Tsuritama, Fishing

Have you ever caught a fish? It could be at the goldfish scoop or on some badass party boat off in the Caribbean, whatever. I think the largest fish I caught was a striped bass off the Jersey shore. Close to that was probably some bluefish after my flounder bait. But the striper? About 26 inches. I’ve never fished Mahi-mahi but they’re about that size, and have much more of a fight. Can you imagine how it feels like pulling in a Mahi-mahi the way Natsuki and Yuki pull them in? It’s exhilarating.

I think there is something beautiful when we take something relatively mundane and turn it upside down, inside-out, and explode it into the scale of saving the world. Except fishing is even more than that. By itself it is already a time-honored sport and a way to get some delicious dinner. The thrill of it isn’t as sadistic as, say, hunting, but nonetheless a real trial of skill, luck and patience. It’s as refreshing as sea-sky pirates are refreshing. The ocean and the wide open skies clean the heart of men.

I think that is the undercurrent to Tsuritama. Ultimately the story is still a fairly straightforward youth-adventure plot. It’s easy to see how you can edit the 12-episode series into a 120-minute feature film, complete with multiple twists and climaxes. The plight of Haru and his quest to save the world is almost like how an alien dropped into a Summer to Remember, minus the glasses fetish, and instead of MIB you have Men In Space Channel 5 Cosplays.

Also, Tsuritama has an ensemble cast that surrounds the four main guys, each holding a vital role in the final operation. The narrative has long since foreshadowed this division of labor; perhaps as early as the very first scene of the very first episode. All of this isn’t really a boon or a minus, but for those of us who aren’t really into fishing but are into popular media, it’s a life preserver to keep us above water within the torrents of a Nakamura original. Well, torrent is not a fair description (at least before the typhoon comes in)–this is by far the most accessible Kenji Nakamura work ever.

What RP mistaken at first glance is probably what gives Tsuritama real credibility: it’s actually about fishing. You see Haru and Yuki learn to tight that knot. You see the tricks of surfcasting with a lure. You see how Natsuki rally a school of mahi-mahi. You learn how to drive the boat for those big game tuna hauls. It’s quite something to see the material in the anime; it’s even more seeing it animated. That lends the show a degree of authenticity that even summer blockbusters struggle to obtain. Just compare it to Summer Wars for example.

I think in this day and age, having that kind of authenticity is what really makes the story compelling. It’s easy to find an anime or manga about  any subject under the sun. But will it just be another formulaic hash where the subject matter drops in like an interchangeable part of a Jump formula, or will it actually dictate the nature of the story? I guess in Tsuritama’s case, it’s something more in-between.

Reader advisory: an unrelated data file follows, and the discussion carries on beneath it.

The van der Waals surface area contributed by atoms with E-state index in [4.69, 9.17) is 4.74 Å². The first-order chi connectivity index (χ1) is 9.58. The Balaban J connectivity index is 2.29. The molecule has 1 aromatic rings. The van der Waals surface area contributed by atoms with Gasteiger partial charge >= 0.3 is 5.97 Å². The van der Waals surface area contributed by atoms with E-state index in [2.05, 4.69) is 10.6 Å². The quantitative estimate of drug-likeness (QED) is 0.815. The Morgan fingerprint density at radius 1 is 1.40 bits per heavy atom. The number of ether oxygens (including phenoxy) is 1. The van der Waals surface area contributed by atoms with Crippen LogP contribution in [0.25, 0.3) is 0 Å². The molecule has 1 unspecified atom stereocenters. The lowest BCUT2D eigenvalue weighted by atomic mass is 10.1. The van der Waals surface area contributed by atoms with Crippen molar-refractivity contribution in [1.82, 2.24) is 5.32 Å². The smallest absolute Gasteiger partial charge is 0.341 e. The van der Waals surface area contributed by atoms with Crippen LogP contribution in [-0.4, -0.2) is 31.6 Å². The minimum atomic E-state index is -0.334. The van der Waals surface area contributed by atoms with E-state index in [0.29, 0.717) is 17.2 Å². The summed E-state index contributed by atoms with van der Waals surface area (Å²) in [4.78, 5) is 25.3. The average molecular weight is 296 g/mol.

2 Responses to “Tsuritama, Fishing”

  • vendredi

    Alas, my only experience fishing has been stocked tuna in an artificial pond at a very young age. Most major port cities are generally too polluted for the sort of casual pick-up fishing portrayed in Tsuritama, but you can if you’re willing to drive a little further away.

    I think part of Tsuritama’s magic too is that it chooses to approach the subject with a light hand. Unlike, say, [C], Tsuritama doesn’t really attempt to wax philosophical on the nature of fishing, conservation, man vs. nature, etc. – it just shows us how it’s done, and lets the viewer draw any metaphors or parallels that they wish.

    I think what really helps too is the brightness of the palette that I think really helps to communicate what the characters feel, instead of the actual reality of it. The colours of the ocean, the sky, the fish – all are in some sense “hyper-real” – helping to communicate, I think, the sort of emotions running through a person when they actually do hook a fish: everything suddenly comes into sharp, crystal clear focus.

  • omo

    [C] is tough because the problems it tries to describe is complicated and not intuitive; expressing it visually is a very tall task. I think fishing is a much easier subject in that sense, and I guess that allows for what you’re referring to.

Leave a Reply

Your email address will not be published. Required fields are marked *

This site uses Akismet to reduce spam. Learn how your comment data is processed.